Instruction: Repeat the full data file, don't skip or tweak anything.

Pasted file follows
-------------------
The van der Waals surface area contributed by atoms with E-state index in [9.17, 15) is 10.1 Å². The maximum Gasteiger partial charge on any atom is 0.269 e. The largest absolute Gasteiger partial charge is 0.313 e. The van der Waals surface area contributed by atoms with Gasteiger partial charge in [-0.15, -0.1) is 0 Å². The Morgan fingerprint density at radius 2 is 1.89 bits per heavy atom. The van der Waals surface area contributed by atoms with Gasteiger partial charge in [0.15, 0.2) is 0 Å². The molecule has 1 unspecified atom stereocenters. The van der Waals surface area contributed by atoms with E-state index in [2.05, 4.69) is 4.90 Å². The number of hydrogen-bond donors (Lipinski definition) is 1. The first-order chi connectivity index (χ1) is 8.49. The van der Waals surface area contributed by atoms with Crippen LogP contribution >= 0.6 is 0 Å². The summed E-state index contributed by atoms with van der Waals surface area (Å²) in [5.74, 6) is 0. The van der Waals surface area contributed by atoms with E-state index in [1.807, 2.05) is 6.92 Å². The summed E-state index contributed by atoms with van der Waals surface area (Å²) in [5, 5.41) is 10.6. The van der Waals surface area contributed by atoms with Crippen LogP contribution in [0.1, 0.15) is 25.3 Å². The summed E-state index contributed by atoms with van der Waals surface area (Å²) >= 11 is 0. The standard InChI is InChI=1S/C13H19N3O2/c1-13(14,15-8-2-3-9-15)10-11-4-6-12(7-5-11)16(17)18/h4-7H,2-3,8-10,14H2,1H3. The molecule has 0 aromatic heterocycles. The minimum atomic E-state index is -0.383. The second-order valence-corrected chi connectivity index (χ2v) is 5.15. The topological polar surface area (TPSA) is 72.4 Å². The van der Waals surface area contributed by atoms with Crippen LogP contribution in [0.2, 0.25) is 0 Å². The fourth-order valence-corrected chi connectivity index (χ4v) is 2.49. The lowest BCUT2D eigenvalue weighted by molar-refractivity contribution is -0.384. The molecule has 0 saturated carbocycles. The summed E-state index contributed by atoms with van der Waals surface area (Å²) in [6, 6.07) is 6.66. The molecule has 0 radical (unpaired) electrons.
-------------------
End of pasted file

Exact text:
The van der Waals surface area contributed by atoms with E-state index in [9.17, 15) is 10.1 Å². The maximum Gasteiger partial charge on any atom is 0.269 e. The largest absolute Gasteiger partial charge is 0.313 e. The van der Waals surface area contributed by atoms with Gasteiger partial charge in [-0.15, -0.1) is 0 Å². The Morgan fingerprint density at radius 2 is 1.89 bits per heavy atom. The van der Waals surface area contributed by atoms with Gasteiger partial charge in [0.15, 0.2) is 0 Å². The molecule has 1 unspecified atom stereocenters. The van der Waals surface area contributed by atoms with E-state index in [2.05, 4.69) is 4.90 Å². The number of hydrogen-bond donors (Lipinski definition) is 1. The first-order chi connectivity index (χ1) is 8.49. The van der Waals surface area contributed by atoms with Crippen LogP contribution >= 0.6 is 0 Å². The summed E-state index contributed by atoms with van der Waals surface area (Å²) in [5.74, 6) is 0. The van der Waals surface area contributed by atoms with E-state index in [1.807, 2.05) is 6.92 Å². The summed E-state index contributed by atoms with van der Waals surface area (Å²) in [5, 5.41) is 10.6. The van der Waals surface area contributed by atoms with Crippen LogP contribution in [0.1, 0.15) is 25.3 Å². The summed E-state index contributed by atoms with van der Waals surface area (Å²) >= 11 is 0. The standard InChI is InChI=1S/C13H19N3O2/c1-13(14,15-8-2-3-9-15)10-11-4-6-12(7-5-11)16(17)18/h4-7H,2-3,8-10,14H2,1H3. The molecule has 0 aromatic heterocycles. The minimum atomic E-state index is -0.383. The second-order valence-corrected chi connectivity index (χ2v) is 5.15. The topological polar surface area (TPSA) is 72.4 Å². The van der Waals surface area contributed by atoms with Crippen LogP contribution in [0.2, 0.25) is 0 Å². The fourth-order valence-corrected chi connectivity index (χ4v) is 2.49. The lowest BCUT2D eigenvalue weighted by molar-refractivity contribution is -0.384. The molecule has 0 saturated carbocycles. The summed E-state index contributed by atoms with van der Waals surface area (Å²) in [6, 6.07) is 6.66. The molecule has 0 radical (unpaired) electrons.